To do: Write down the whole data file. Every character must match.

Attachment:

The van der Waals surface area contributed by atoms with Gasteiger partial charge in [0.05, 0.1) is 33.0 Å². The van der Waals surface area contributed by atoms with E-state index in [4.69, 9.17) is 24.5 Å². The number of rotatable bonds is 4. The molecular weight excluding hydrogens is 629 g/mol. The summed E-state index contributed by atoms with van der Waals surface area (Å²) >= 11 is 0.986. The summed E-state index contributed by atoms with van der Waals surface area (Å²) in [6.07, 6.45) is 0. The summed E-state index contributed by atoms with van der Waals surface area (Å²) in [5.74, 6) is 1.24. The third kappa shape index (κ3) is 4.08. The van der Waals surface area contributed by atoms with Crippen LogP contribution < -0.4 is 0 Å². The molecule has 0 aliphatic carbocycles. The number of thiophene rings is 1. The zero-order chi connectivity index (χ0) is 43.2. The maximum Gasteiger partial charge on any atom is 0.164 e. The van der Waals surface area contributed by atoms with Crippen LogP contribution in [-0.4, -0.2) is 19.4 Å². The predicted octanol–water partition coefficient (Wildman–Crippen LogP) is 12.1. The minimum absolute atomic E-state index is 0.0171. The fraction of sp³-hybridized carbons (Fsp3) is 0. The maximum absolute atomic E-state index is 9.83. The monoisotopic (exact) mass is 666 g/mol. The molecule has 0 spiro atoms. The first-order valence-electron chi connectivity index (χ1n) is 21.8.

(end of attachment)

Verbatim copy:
The van der Waals surface area contributed by atoms with Gasteiger partial charge in [0.05, 0.1) is 33.0 Å². The van der Waals surface area contributed by atoms with E-state index in [4.69, 9.17) is 24.5 Å². The number of rotatable bonds is 4. The molecular weight excluding hydrogens is 629 g/mol. The summed E-state index contributed by atoms with van der Waals surface area (Å²) >= 11 is 0.986. The summed E-state index contributed by atoms with van der Waals surface area (Å²) in [6.07, 6.45) is 0. The summed E-state index contributed by atoms with van der Waals surface area (Å²) in [5.74, 6) is 1.24. The third kappa shape index (κ3) is 4.08. The van der Waals surface area contributed by atoms with Crippen LogP contribution < -0.4 is 0 Å². The molecule has 0 aliphatic carbocycles. The number of thiophene rings is 1. The zero-order chi connectivity index (χ0) is 43.2. The maximum Gasteiger partial charge on any atom is 0.164 e. The van der Waals surface area contributed by atoms with Crippen LogP contribution in [-0.4, -0.2) is 19.4 Å². The predicted octanol–water partition coefficient (Wildman–Crippen LogP) is 12.1. The minimum absolute atomic E-state index is 0.0171. The fraction of sp³-hybridized carbons (Fsp3) is 0. The maximum absolute atomic E-state index is 9.83. The monoisotopic (exact) mass is 666 g/mol. The molecule has 0 spiro atoms. The first-order valence-electron chi connectivity index (χ1n) is 21.8.